The aftermath of yesterday’s siege in Sydney with this morning’s tragic loss of life occupies the airwaves. Community empathy washes on two shores. Hearts go out to the victims and their families. They also reach out to apprehensive Muslim communities, who are also shocked and appalled by what took place in the hands of one mentally sick individual acting out under the discourse of their faith. Based on precedent, adherents of Islam brace themselves for community backlash.
The hashtag #illridewithyou has shifted what might have become an ugly undercurrent in reactions to the siege. It originated with Sydneysider Rachel Jacobs who noticed a young woman fearfully removing her hijab while riding public transport. She urged her to put it back on, saying, “I’ll ride with you.” Shortly after, she described her experience on Twitter, using the now viral hashtag #illridewithyou.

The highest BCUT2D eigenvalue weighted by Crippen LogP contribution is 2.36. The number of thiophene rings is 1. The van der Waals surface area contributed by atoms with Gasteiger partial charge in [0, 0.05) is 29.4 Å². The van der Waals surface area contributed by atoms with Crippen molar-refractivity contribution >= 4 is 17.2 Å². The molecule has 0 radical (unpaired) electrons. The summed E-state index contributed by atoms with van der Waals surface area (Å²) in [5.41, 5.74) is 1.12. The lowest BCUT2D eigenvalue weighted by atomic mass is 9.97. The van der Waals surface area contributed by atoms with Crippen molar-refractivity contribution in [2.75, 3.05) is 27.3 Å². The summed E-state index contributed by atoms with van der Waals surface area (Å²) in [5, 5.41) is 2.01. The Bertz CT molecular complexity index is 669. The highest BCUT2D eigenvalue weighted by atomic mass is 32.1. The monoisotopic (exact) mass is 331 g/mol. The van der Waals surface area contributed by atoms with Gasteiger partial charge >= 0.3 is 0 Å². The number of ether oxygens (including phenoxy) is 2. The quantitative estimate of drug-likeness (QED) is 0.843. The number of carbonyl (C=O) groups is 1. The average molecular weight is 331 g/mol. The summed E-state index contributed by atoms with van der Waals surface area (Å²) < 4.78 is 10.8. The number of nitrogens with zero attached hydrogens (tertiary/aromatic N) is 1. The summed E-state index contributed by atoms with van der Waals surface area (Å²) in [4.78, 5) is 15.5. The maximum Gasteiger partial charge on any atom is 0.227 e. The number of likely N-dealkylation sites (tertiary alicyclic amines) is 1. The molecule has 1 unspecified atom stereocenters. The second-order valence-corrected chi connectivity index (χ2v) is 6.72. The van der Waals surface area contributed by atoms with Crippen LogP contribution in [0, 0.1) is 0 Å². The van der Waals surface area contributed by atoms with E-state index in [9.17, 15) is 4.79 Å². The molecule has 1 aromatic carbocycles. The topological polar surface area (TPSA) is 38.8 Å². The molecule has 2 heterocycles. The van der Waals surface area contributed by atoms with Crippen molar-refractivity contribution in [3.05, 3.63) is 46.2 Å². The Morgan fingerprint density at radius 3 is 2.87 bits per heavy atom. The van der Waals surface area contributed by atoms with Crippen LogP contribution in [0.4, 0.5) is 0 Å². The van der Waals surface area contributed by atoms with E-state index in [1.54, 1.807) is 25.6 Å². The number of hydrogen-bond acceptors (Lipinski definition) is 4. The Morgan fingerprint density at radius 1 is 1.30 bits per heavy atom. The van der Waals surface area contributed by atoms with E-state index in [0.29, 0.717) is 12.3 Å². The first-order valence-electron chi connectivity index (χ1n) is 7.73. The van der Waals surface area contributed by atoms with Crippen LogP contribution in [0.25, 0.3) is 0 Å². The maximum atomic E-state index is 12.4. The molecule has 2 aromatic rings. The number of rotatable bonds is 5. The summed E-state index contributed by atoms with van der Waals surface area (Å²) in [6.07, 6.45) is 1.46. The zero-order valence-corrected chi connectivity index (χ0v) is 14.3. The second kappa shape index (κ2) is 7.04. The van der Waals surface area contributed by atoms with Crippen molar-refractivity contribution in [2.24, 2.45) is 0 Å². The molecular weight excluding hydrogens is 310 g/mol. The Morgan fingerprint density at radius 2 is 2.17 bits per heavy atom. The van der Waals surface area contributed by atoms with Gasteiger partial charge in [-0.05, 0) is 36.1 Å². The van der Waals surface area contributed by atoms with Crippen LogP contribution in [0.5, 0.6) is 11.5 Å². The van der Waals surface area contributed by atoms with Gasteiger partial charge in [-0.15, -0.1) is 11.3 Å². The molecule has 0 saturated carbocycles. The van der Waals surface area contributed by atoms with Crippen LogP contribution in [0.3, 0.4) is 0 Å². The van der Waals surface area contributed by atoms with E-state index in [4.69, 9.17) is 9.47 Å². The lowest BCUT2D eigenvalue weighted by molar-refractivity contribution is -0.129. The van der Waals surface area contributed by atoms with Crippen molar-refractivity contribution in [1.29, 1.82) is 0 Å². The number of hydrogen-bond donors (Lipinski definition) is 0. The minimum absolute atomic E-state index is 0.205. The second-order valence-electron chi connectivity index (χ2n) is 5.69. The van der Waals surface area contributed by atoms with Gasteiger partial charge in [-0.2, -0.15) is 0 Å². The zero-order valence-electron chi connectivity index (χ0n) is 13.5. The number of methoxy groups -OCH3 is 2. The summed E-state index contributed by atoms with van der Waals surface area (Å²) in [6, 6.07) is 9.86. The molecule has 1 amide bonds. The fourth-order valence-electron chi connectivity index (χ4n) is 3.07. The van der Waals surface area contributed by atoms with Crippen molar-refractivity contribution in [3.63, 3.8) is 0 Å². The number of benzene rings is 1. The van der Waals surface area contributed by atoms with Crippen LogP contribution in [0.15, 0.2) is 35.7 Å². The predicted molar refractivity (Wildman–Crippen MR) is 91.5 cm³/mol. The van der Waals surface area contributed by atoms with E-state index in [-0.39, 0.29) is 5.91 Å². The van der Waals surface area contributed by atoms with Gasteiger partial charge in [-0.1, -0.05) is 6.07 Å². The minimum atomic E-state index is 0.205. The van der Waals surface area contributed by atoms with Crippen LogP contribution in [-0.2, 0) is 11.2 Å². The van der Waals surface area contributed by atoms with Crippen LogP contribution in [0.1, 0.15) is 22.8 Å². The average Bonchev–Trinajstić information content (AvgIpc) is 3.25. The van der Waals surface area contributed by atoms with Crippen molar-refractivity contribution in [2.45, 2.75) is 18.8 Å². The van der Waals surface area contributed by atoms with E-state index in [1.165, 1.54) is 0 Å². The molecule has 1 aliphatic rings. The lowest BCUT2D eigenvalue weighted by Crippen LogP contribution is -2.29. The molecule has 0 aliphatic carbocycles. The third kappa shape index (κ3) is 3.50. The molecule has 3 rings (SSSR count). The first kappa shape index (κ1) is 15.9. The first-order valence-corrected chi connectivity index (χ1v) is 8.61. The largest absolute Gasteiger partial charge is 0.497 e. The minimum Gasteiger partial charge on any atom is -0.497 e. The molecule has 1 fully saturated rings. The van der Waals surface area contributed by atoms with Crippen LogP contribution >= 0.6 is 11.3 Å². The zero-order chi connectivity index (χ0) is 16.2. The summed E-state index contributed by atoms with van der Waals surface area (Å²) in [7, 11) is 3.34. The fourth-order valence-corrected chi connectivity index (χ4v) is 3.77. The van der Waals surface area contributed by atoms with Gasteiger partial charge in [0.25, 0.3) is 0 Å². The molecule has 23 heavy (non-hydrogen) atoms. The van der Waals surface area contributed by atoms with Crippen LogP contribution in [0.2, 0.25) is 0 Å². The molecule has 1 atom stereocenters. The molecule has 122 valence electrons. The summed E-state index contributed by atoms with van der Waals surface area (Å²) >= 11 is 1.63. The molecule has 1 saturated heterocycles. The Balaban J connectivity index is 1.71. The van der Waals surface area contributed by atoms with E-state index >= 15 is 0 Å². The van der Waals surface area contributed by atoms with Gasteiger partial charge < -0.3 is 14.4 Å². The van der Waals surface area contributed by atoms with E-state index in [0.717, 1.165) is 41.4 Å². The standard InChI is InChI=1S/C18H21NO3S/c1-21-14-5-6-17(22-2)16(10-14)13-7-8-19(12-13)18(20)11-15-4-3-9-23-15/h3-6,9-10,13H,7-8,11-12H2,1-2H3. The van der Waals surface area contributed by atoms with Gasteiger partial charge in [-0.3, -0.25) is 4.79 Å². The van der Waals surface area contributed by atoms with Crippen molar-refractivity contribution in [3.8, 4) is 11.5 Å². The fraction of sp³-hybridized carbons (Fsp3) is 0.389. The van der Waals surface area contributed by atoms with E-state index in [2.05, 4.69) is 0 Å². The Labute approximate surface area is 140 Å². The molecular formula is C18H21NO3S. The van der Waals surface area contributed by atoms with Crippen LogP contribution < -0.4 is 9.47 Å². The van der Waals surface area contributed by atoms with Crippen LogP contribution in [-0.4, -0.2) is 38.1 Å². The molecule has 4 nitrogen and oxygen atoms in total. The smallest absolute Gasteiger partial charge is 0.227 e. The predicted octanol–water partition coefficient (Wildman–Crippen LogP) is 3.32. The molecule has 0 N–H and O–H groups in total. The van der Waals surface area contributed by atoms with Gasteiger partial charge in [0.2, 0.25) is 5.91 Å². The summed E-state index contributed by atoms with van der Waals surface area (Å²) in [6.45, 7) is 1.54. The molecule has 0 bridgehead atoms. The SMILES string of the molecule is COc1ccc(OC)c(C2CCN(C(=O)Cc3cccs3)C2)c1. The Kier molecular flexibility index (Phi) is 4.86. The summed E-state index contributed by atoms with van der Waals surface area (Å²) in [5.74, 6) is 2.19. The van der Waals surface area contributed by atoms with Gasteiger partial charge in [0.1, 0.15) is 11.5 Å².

The phenomenal power of social media was almost instantaneous. Even, while the siege continued, something happened to the zeitgeist of fear that loomed over the city and nation. #illridewithyou trended as men and women from all walks of life reassured their Muslim neighbours and even strangers, “We’re all in this together.”
It is as if the whole Australian community has found a rallying point around a simple sound-byte that carries so much punch – a simple set of words that helps the community overcome recent times of political and media manipulated polarisation across a range of public issues. Yes, it is still possible to claim the oft trumped nation’s ideal of unity in diversity against the most horrendous circumstances.
“I’ll ride with you.” Truly today’s Advent voice!